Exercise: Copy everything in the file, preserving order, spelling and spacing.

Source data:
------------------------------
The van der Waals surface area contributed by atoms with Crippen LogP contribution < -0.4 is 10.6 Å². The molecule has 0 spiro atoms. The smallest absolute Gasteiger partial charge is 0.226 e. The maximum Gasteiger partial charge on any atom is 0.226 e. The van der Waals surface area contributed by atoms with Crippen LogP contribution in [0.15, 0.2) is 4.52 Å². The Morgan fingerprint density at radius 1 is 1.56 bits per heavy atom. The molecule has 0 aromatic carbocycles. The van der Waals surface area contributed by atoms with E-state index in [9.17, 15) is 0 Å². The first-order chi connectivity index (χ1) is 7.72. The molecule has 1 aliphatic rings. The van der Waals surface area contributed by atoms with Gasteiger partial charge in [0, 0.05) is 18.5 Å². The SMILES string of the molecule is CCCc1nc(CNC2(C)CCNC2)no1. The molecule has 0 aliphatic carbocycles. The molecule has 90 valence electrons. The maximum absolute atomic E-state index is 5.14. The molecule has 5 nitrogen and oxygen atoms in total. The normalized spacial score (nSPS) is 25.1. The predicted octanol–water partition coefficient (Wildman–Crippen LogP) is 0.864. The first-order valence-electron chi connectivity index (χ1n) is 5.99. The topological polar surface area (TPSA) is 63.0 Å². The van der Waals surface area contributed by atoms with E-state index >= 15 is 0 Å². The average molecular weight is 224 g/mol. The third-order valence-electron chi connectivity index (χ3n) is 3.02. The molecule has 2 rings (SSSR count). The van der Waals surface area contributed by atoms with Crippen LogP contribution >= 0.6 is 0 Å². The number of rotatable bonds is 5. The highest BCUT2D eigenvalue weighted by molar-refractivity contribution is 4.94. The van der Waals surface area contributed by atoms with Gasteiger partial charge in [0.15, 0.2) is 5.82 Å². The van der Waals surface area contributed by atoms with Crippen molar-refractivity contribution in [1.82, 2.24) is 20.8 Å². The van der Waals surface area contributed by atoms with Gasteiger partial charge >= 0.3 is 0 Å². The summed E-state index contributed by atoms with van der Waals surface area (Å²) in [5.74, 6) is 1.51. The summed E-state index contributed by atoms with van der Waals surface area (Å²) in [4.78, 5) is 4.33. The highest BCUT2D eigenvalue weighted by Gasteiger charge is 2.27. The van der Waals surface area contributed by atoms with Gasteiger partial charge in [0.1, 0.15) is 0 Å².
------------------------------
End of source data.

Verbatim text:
The van der Waals surface area contributed by atoms with Crippen LogP contribution < -0.4 is 10.6 Å². The molecule has 0 spiro atoms. The smallest absolute Gasteiger partial charge is 0.226 e. The maximum Gasteiger partial charge on any atom is 0.226 e. The van der Waals surface area contributed by atoms with Crippen LogP contribution in [0.15, 0.2) is 4.52 Å². The Morgan fingerprint density at radius 1 is 1.56 bits per heavy atom. The molecule has 0 aromatic carbocycles. The van der Waals surface area contributed by atoms with E-state index in [9.17, 15) is 0 Å². The first-order chi connectivity index (χ1) is 7.72. The molecule has 1 aliphatic rings. The van der Waals surface area contributed by atoms with Gasteiger partial charge in [0, 0.05) is 18.5 Å². The SMILES string of the molecule is CCCc1nc(CNC2(C)CCNC2)no1. The molecule has 0 aliphatic carbocycles. The molecule has 90 valence electrons. The maximum absolute atomic E-state index is 5.14. The molecule has 5 nitrogen and oxygen atoms in total. The normalized spacial score (nSPS) is 25.1. The predicted octanol–water partition coefficient (Wildman–Crippen LogP) is 0.864. The first-order valence-electron chi connectivity index (χ1n) is 5.99. The topological polar surface area (TPSA) is 63.0 Å². The van der Waals surface area contributed by atoms with E-state index >= 15 is 0 Å². The average molecular weight is 224 g/mol. The third-order valence-electron chi connectivity index (χ3n) is 3.02. The molecule has 2 rings (SSSR count). The van der Waals surface area contributed by atoms with Crippen LogP contribution >= 0.6 is 0 Å². The number of rotatable bonds is 5. The highest BCUT2D eigenvalue weighted by molar-refractivity contribution is 4.94. The van der Waals surface area contributed by atoms with Gasteiger partial charge in [0.15, 0.2) is 5.82 Å². The van der Waals surface area contributed by atoms with Crippen molar-refractivity contribution in [1.82, 2.24) is 20.8 Å². The van der Waals surface area contributed by atoms with Gasteiger partial charge >= 0.3 is 0 Å². The summed E-state index contributed by atoms with van der Waals surface area (Å²) in [5.74, 6) is 1.51. The summed E-state index contributed by atoms with van der Waals surface area (Å²) in [4.78, 5) is 4.33. The highest BCUT2D eigenvalue weighted by Gasteiger charge is 2.27. The van der Waals surface area contributed by atoms with Gasteiger partial charge in [0.1, 0.15) is 0 Å².